Throwback Thursday: 10th Avenue Square

A recent photo of the 10th Avenue Square. Photo by Liz Ligon

The 10th Avenue Square is one of the High Line's most beloved design features and is a favorite spot for lunch goers, sun bathers, people watchers, BFFs catching up, and even the occasional musical performance or wedding.

The design of the 10th Avenue Square may seem simple – wooden seating steps with windows that allow visitors to look out over the avenue. But there's more to this incredible feature.

This view looking south along 10th Avenue shows the intersection of 17th Street where the High Line crosses the avenue. Photo by Darius Aidala

A view looking north along the 10th Avenue Square area in the early 2000s before construction began. Photo by Michael Syracuse

This photo from 2006 shows the 10th Avenue Square just as site preparation began. The first steps to prepare the site included removing the tracks, plants, and gravel ballast atop the High Line, and sandblasting and painting the steel railings. Photo by Friends of the High Line

For contrast, this view from today shows the High Line since it's opened to the public. Photo by Iwan Baan

The 10th Avenue Square is formed by the High Line's dramatic crossing over 10th Avenue. When originally constructed, large, oversized steel girders were required to allow the structure to span over 10th Avenue. Given the depth of the steel girders, the architects proposed to cut down into the High Line deck and create an amphitheater. Openings were made in the steel webbing to create cutout windows with a view up Tenth Avenue. See below for more photos from the construction process.

This photo shows the 10th Avenue Square after the rails, plants, and gravel ballast were removed. What remains are the High Line's original steel girders. In order to create the sunken amphitheater space, construction workers removed some of the steel girders. Photo by Friends the High Line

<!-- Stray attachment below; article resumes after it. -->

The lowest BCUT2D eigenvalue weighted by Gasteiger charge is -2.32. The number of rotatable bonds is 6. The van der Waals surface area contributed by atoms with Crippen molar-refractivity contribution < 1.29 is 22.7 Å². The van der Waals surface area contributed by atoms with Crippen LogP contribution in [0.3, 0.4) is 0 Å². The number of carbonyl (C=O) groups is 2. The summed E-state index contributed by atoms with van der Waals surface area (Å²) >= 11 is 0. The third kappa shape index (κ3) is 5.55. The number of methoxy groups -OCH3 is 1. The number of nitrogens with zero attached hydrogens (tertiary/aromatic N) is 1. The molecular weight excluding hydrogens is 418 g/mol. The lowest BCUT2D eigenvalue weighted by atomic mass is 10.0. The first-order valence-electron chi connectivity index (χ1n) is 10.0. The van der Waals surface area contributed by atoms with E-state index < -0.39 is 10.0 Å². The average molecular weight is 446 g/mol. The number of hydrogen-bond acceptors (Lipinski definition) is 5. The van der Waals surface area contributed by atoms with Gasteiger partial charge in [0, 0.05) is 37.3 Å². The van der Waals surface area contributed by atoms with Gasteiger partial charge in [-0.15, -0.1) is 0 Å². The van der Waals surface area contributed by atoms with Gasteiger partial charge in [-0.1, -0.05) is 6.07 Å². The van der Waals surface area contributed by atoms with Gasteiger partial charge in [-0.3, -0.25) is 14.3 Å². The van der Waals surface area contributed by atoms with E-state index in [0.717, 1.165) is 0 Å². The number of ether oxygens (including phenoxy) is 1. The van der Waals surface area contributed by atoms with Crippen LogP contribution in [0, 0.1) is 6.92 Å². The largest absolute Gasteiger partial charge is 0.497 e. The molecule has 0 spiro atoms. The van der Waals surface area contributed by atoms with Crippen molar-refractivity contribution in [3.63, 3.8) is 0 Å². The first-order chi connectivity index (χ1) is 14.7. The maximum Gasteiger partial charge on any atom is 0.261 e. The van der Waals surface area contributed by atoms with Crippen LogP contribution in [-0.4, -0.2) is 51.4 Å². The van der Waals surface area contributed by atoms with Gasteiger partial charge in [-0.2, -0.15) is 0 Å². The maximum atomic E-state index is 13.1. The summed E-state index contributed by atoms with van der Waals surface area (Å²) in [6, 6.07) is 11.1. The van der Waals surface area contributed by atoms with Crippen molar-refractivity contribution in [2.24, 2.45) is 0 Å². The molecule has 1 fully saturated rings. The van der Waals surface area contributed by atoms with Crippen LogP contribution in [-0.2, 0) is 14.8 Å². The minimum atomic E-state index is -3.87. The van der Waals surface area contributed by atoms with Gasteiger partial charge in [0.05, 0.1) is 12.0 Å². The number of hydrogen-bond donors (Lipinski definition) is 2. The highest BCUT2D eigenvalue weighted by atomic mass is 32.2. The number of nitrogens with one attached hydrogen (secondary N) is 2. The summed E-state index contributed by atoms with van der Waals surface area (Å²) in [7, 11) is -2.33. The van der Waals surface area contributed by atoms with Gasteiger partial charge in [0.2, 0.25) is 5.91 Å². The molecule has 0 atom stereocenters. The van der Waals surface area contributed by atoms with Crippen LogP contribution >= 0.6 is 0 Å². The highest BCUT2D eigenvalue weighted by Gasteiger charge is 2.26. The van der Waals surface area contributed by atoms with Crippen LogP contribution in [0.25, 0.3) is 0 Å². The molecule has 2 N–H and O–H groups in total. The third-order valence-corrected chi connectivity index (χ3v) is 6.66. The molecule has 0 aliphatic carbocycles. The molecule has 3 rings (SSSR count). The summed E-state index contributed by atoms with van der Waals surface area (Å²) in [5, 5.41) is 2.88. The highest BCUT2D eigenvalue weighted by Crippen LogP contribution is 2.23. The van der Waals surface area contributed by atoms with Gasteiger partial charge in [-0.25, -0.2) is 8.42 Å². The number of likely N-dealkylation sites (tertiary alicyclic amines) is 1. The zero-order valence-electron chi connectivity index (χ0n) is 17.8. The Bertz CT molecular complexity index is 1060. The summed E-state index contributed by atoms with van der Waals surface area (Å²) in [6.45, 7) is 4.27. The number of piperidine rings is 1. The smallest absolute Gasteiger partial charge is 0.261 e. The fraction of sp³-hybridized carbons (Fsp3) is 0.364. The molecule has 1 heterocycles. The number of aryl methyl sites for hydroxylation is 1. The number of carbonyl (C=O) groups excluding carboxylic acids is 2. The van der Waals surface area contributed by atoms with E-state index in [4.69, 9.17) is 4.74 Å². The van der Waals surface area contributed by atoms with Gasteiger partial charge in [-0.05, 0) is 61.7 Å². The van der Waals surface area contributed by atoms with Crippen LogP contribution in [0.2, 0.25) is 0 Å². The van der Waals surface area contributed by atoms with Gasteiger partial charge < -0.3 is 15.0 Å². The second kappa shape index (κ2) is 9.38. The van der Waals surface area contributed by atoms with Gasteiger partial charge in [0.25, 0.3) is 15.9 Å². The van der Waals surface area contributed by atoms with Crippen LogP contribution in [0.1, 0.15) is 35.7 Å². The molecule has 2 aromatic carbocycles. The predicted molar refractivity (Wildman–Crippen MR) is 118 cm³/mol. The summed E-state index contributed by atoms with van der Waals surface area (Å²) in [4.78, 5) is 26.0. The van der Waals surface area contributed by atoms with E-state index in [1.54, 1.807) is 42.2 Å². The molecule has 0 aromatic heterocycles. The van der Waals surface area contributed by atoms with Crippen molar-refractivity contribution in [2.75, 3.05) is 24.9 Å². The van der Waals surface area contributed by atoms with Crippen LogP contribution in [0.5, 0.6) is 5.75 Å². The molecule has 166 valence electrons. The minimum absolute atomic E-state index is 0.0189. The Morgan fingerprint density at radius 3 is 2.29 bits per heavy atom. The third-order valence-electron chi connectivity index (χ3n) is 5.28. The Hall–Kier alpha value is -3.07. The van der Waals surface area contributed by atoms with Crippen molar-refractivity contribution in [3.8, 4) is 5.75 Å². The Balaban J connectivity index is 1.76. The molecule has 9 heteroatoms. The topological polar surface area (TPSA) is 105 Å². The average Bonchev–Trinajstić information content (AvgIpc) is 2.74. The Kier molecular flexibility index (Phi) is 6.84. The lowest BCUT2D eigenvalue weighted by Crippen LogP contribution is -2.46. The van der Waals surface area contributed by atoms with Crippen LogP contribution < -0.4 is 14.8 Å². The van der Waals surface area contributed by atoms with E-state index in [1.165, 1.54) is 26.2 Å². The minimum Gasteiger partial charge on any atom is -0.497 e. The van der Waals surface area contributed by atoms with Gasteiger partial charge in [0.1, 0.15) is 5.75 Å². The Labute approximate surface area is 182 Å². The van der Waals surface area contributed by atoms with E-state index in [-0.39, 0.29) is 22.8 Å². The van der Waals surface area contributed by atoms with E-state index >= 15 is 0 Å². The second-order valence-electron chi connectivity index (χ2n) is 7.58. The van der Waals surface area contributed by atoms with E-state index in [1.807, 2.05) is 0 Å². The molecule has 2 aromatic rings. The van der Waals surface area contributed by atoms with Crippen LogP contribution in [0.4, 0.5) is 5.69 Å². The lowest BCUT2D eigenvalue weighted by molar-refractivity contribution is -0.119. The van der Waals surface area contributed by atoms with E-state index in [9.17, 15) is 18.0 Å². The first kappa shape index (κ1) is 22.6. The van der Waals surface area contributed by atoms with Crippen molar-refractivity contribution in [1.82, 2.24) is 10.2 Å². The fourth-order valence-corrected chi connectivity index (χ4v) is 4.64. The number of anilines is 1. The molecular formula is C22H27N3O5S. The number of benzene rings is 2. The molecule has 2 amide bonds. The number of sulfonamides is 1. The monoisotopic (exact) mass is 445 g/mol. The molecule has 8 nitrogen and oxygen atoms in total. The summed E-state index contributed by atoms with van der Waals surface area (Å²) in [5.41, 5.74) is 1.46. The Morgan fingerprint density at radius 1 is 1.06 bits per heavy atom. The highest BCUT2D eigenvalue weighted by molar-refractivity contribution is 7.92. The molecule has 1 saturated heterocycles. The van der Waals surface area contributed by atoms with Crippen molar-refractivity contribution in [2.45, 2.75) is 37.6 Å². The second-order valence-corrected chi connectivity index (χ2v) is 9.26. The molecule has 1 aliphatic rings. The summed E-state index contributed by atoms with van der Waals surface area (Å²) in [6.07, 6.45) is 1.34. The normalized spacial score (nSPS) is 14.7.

This photo shows the space once the steel girders were removed; the next step for the construction crews would be to install the seating steps and cut out the windows that overlook 10th Avenue. Photo by Friends of the High Line

LEFT: Construction workers cut into the High Line's steel structure to create openings for the windows. RIGHT: With openings cut, the High Line is ready for the installation of windows. Photos by Barry Munger

This architectural drawing shows a cross section of the 10th Avenue Square, which illustrates how the amphitheater descends into the High Line's original steel structure. James Corner Field Operations and Diller Scofidio + Renfro, courtesy of the City of New York

Want to learn more about all the design features you can see on the High Line? Go to our Visit page.

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